# Understanding contour integral with branch cuts

I was trying to understand contour integral which have or those involving branch cuts. Like $$I=\int_0^\infty\frac{dx}{x^3+1}$$ because the integrand is not even we cannot extend the integration to the whole real axis and then halve the result. However, suppose we look at the contour integral $$J=\oint_C\frac{\ln z \:dz}{x^3+1}$$ around the Keyhole contour. Everything seems nice until now. But then I get to know that "There is a connection between $$J$$ and the original definite integral $$I$$" $$J=2\pi iI$$ I get the partial intuition from one of M.SE answer, but couldn't understand the logic.

\begin{align}&\bbox[10px,#ffd]{\oint_C\frac{\ln z}{1+x^3}dz}=2\pi i\sum\text{Res}f(z)=\int_0^\infty\frac{\ln z}{1+z^3}dz+\int_\infty^0 \frac{\overbrace{\ln z+2\pi i}^\star}{1+z^3}dz=-2\pi i\int_0^\infty\frac{1}{1+z^3}dz\end{align}

Here I don't understand the $$\star$$. I think $$\ln z=\ln r+i\theta+2\pi in$$ used, but aren't we evaluate the integral on same branch? Then why to consider $$2\pi i$$?

Some contour integral which have branch cuts use wedge-shaped contour. Where $$\Gamma = \Gamma_1 + \Gamma_2 + \Gamma_3$$ going in a straight line $$\Gamma_1$$ from $$0$$ to $$R$$ on the real axis, then a circular arc $$\Gamma_2$$, then a straight line $$\Gamma_3$$ back to $$0$$. But I couldn't understand which angle I should use for $$\Gamma_3$$? Like for $$f(z) = \frac{z^n}{1+z^m}$$, it was suggested to use a wedge-shaped contour of angle $$\frac{2\pi}{m}$$.

Is there any trick or rule of thumb which help to decide the angle?

Here the holomorphic branch of the logarithm is chosen as $$\ln(z) = \ln(|z|) + i \arg(z) \quad \text{with } 0 < \arg(z) < 2 \pi \, ,$$ so that the function $$f$$ is holomorphic in $$\Bbb C \setminus [0, \infty)$$, and in particular on and inside the contour $$C$$.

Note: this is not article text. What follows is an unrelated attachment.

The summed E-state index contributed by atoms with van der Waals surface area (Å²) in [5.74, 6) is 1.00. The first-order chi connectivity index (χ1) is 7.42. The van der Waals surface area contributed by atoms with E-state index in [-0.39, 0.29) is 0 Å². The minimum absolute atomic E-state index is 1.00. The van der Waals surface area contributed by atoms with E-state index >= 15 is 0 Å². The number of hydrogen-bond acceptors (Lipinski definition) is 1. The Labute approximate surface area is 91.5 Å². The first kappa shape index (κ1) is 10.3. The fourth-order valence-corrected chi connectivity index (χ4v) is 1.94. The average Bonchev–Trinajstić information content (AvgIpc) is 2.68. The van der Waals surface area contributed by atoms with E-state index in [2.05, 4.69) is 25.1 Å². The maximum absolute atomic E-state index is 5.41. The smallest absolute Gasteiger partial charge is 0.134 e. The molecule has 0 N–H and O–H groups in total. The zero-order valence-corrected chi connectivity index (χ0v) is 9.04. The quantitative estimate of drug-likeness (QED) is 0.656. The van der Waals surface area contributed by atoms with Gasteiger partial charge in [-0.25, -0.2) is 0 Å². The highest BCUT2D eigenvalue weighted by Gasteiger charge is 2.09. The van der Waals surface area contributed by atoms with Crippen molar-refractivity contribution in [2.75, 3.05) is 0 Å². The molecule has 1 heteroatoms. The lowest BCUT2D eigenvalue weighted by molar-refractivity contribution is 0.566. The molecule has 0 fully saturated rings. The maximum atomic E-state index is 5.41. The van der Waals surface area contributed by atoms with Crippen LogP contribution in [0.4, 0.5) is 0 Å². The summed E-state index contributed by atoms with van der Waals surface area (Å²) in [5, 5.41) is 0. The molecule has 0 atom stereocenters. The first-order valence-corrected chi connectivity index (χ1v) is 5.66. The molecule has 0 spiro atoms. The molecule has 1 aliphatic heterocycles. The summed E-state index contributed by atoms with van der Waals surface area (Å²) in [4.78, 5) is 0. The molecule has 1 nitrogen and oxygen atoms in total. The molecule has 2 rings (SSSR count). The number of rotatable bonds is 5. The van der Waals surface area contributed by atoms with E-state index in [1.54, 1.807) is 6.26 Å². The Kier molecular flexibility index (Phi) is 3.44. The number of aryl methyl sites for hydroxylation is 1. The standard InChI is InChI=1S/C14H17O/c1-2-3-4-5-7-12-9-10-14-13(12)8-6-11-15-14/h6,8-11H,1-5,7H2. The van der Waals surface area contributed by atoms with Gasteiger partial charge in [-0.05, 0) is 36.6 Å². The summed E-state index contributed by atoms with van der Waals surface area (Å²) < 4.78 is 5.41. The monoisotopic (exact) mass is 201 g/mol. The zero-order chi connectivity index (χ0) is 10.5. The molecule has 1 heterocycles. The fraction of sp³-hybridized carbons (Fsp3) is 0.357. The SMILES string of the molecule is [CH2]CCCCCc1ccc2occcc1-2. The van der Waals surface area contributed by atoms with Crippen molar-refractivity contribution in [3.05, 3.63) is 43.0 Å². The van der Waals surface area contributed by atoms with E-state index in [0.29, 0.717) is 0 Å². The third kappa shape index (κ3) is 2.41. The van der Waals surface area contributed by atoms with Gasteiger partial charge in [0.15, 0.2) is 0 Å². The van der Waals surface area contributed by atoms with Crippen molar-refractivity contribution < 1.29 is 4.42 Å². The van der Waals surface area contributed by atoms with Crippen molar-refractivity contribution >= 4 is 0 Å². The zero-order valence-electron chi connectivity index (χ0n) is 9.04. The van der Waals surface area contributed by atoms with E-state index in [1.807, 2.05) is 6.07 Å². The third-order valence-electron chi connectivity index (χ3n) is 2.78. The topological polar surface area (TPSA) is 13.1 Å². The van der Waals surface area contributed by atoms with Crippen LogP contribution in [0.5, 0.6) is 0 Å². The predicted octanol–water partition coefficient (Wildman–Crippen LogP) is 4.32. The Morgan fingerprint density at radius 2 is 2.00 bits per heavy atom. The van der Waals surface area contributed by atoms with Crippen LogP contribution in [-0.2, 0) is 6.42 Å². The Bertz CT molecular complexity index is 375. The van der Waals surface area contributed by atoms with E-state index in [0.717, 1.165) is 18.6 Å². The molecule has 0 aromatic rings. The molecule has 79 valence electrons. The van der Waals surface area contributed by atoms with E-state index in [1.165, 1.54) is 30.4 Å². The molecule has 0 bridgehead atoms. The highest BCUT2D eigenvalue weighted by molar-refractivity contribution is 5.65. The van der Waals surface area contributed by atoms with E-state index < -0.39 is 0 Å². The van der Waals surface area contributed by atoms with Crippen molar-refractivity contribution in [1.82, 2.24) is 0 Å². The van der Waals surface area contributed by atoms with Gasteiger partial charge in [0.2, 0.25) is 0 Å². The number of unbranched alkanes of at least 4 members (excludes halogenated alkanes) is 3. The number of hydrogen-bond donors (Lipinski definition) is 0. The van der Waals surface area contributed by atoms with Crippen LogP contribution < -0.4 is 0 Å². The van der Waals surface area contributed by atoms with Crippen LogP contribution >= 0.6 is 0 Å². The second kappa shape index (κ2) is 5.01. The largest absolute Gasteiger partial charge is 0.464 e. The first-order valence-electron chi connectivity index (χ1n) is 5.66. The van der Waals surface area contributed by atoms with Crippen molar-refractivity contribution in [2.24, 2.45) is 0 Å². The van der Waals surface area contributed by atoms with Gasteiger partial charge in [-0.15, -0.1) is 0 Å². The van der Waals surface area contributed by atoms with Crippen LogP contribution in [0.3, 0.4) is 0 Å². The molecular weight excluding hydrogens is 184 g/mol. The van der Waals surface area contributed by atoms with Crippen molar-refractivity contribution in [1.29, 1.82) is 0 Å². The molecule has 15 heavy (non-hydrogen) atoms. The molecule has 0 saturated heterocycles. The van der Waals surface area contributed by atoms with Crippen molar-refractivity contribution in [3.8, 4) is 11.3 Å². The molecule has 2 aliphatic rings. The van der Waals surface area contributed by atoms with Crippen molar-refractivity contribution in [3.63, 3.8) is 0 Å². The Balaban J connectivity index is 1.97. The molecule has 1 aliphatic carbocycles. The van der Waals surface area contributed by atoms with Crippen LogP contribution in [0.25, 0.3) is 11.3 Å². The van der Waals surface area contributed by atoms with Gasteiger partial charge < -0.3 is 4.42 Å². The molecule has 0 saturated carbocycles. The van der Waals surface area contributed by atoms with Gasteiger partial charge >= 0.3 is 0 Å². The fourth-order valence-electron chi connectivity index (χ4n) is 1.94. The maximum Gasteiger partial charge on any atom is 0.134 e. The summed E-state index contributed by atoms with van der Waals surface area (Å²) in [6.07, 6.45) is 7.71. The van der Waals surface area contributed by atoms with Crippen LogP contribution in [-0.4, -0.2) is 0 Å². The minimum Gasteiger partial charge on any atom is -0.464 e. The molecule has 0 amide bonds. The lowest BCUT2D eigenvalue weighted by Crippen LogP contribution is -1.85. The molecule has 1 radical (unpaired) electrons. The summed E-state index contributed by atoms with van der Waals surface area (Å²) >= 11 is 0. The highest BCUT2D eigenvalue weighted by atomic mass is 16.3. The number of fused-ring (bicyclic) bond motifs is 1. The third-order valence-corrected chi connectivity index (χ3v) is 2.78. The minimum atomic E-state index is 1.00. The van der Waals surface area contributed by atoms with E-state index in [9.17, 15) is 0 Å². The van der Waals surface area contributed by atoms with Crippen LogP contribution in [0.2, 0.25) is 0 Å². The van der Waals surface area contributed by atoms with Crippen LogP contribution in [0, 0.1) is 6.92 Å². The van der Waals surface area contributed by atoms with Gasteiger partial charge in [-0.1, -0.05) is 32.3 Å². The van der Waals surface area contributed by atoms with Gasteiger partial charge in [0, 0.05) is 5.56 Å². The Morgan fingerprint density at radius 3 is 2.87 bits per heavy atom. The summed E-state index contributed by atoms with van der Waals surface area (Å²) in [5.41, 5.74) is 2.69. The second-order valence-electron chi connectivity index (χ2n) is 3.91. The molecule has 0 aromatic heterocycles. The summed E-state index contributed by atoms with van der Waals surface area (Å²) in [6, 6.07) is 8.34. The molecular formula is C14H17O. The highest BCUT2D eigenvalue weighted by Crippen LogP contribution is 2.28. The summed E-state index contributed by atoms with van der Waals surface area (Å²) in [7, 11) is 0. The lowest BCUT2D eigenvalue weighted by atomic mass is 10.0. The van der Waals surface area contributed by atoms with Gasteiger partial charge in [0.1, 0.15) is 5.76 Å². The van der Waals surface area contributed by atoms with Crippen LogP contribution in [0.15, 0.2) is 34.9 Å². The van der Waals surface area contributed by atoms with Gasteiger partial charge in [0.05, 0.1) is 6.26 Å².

The keyhole contour has two horizontal segments in some distance $$\epsilon > 0$$ from the real axis.

When integrating along the “upper” horizontal segment of $$C$$, $$\arg(z)$$ is close to zero, and in the limit $$\epsilon \to 0$$ that contribution becomes $$\int_r^R\frac{\ln x}{1+x^3} \, dx$$, where $$r$$ and $$R$$ are the inner and outer radius of the contour, respectively.

On the “lower” horizontal segment of $$C$$, $$\arg(z)$$ is close to $$2 \pi$$, and in the limit $$\epsilon \to 0$$ that contribution becomes $$\int_R^r\frac{\ln x + 2 \pi i}{1+x^3} \, dx = - \int_r^R\frac{\ln x + 2 \pi i}{1+x^3} \, dx$$.

Then result then follows with $$r \to 0$$ and $$R \to \infty$$.

• Aha, I see. I was forgot to consider $\arg(z)$. Thanks(+1) @MartinR. Could you say something on my second question? Commented Sep 19, 2021 at 13:18
• @WhyMeasureTheory: I don't think there is a general answer to that. Often you try to use some symmetries, e.g. $z^m$ is invariant under a rotation of $z$ by the angle $2\pi/m$, and each “wedge” contains exactly one pole of the function. Commented Sep 19, 2021 at 13:22
• "$z^m$ is invariant under a rotation of $z$ by the angle $2\pi/m$" How symmetries help us to decide the angle. It will be great help for me if you explain it a little bit @MartinR Commented Sep 19, 2021 at 13:26
• @WhyMeasureTheory: It gives you a simply relation between the integrals along the straight lines. Commented Sep 19, 2021 at 13:28
• I was really screwed up with the symmetries thing. Like Here they used Fresnel contour where the angle is $\frac{\pi}{4}$. I didn't see any relation $\sin(x^2)$ with that. It will be great help if you use an example and break down that thing, please. It bother me a lot @MartinR Commented Sep 20, 2021 at 16:06